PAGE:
Sunday 22 October 2017

Government reneges on promise to raise tax-free thresholds

Former finance minister Michael Noonan had promised to raise the tax-free threshold to allow children to receive up to €500,000 from their parents without paying tax
Former finance minister Michael Noonan had promised to raise the tax-free threshold to allow children to receive up to €500,000 from their parents without paying tax
Charlie Weston

Charlie Weston

THERE was disappointment for families at the failure to make any changes to the inheritance tax regime.

The Government had committed to making ongoing changes in the tax-free thresholds that apply before the tax kicks in, but there were no announcements made this year.

This was despite calls to widen the tax-free thresholds for gift and inheritances, especially in cases where childless couples want to leave assets to a close relative.

Former finance minister Michael Noonan had promised to raise the tax-free threshold to allow children to receive up to €500,000 from their parents without paying tax.

Last year's budget raised this threshold to €310,000.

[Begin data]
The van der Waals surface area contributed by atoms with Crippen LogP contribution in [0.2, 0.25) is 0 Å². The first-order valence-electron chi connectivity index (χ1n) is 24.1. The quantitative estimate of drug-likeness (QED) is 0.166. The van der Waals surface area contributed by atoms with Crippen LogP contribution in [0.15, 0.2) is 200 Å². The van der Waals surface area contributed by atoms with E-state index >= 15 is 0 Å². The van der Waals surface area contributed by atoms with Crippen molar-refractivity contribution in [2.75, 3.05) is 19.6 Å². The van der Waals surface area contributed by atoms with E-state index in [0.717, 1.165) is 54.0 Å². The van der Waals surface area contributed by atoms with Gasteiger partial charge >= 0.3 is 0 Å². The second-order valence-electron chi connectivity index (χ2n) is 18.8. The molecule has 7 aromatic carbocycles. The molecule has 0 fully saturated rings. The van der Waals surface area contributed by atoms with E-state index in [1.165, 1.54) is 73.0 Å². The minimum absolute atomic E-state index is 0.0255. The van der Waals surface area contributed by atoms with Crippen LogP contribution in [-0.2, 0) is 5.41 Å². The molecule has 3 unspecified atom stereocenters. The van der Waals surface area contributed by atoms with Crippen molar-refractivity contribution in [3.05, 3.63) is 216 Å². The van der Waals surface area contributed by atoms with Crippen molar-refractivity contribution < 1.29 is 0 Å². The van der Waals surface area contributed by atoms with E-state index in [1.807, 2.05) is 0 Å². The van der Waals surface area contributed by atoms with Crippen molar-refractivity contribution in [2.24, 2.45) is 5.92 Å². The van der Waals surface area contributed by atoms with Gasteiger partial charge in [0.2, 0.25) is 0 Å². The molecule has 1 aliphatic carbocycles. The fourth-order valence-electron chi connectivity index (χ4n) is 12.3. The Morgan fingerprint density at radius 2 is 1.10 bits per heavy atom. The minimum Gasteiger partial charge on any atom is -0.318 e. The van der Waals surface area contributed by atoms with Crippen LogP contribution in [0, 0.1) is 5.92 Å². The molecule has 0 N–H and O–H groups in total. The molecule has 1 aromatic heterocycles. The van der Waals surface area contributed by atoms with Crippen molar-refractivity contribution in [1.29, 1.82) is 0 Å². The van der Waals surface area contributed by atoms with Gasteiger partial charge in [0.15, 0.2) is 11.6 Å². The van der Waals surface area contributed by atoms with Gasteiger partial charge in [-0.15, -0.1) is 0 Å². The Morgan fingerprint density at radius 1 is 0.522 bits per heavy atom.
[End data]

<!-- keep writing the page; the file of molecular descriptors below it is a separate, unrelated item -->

The tax is levied at a rate of 33pc for amounts over the tax-free thresholds. The formal name for the tax is capital acquisitions tax (CAT).

But Finance Minister Paschal Donohoe has decided to make no changes to the tax-free thresholds categories.

The tax-free threshold that applies when parents are leaving property and other assets to children stays at €310,000. This is known as Group A.

There had been strong calls for an increase in the threshold that applies when a gift is made to a brother, sister, nieces and nephews and grandchildren. This is known as Group B.

Linear relatives can receive €32,500 before they have to pay inheritance tax.

What are called "strangers in blood", or people who are not related, can receive €16,250 before paying the tax. This is known as Group C.

Solicitor Susan Murphy (inset), of MakeMyWill.ie, said it was surprising that there was no mention of any increases in the CAT inheritance/gift tax-free thresholds.

"This, despite assurances last year that the Government were striving to bring the Group A threshold up to €500,000 over the next few years," she said.

It was hoped that the thresholds would increase again this year, to bring them closer to the thresholds pre-recession, Ms Murphy said.

The threshold in early 2009 was €542,544 for Group A (when a parent is leaving assets to a child). It was €54,254 for Group B (siblings, nieces, nephews, grandchildren), and €27,127 for Group C (everyone else).

Irish Independent

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